It was there he first met Sunak, a junior analyst who briefly worked in his area of the bank. The disparity in their positions was great, but a lasting relationship emerged. Sharp has described himself as a mentor to Sunak, while the younger banker has turned to Sharp repeatedly for advice.

Sharp left Goldman in 2007 and dabbled with entrepreneurial ventures. Already a donor to the Conservative party, he supported Johnson’s 2008 London Mayor campaign. After Johnson won, Sharp joined his economic advisers panel.

Sharp took another public role in 2013, joining the Bank of England’s financial policy committee, which monitors potential risks to the financial system. His donations to the Conservative Party ceased, in line with civil service guidelines, according to the person familiar.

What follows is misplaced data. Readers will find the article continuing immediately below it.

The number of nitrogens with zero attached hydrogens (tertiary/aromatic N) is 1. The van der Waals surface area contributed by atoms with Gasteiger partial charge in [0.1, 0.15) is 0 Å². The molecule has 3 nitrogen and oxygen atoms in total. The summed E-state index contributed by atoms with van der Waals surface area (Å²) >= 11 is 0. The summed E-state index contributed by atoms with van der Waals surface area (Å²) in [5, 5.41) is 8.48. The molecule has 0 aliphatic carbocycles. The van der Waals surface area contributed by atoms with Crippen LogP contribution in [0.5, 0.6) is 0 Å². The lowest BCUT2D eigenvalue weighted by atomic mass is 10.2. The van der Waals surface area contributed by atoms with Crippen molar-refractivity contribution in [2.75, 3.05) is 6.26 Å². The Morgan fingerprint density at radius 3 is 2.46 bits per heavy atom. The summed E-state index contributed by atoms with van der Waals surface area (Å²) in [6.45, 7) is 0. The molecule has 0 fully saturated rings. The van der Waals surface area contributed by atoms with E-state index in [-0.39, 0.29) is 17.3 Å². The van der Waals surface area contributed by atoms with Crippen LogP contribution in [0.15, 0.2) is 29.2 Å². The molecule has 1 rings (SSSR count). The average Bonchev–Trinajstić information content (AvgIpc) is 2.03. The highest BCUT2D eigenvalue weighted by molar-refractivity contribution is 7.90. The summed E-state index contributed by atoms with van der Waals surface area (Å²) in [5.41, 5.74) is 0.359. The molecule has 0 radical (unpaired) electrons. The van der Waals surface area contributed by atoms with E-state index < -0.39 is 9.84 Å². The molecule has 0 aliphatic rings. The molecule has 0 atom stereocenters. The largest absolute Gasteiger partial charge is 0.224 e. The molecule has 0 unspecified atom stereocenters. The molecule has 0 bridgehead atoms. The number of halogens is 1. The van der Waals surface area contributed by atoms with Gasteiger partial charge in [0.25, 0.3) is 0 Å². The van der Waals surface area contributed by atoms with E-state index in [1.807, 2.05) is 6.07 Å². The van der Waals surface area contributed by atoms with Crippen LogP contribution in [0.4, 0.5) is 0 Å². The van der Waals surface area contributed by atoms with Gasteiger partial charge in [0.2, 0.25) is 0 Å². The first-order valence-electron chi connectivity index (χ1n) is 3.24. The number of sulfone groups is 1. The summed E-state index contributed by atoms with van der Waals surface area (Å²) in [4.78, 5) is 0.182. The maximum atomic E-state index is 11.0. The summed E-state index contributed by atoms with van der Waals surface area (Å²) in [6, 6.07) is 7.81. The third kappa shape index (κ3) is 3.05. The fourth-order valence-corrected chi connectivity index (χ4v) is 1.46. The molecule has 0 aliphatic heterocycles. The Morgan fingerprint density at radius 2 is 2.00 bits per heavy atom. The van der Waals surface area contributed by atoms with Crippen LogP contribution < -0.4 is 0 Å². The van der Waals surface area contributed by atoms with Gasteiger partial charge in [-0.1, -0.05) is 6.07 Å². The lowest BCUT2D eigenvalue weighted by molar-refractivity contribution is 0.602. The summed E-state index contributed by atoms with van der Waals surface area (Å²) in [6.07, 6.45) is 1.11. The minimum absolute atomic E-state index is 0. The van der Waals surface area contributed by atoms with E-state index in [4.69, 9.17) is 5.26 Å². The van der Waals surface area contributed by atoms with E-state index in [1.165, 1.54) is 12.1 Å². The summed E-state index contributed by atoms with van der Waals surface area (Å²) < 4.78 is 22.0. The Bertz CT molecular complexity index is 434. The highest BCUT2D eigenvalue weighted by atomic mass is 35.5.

Covid Call

Sharp stepped down from the FPC in 2019 but as the pandemic spread in early 2020, Sunak — now Chancellor of the Exchequer — called on his former boss, leading to multiple meetings with the Treasury and also, although less frequently, with Johnson. 

Another topic came up: Sharp’s interest in applying for the role of BBC chairman. David Clementi was standing down, with the change coming amid accusations that the BBC’s coverage of Brexit was biased towards remain views.

Sharp, who worked on media industry deals at Goldman and was also chairman of the Royal Academy of Arts for five years, had previously expressed interest in a non-executive role at the broadcaster, but was unsuccessful. He was to have more luck with the top job under Johnson as prime minister.

By late 2020, Sharp was being touted in the media as Johnson’s likely pick. The DCMS committee ultimately approved Sharp and he took up the role in February 2021.

Since then, Sharp is broadly seen as having worked constructively with Director General Tim Davie even as the broadcaster’s output and balance remains under close scrutiny. Sharp’s performance on Tuesday will draw a similarly intense spotlight.

--With assistance from Thomas Seal.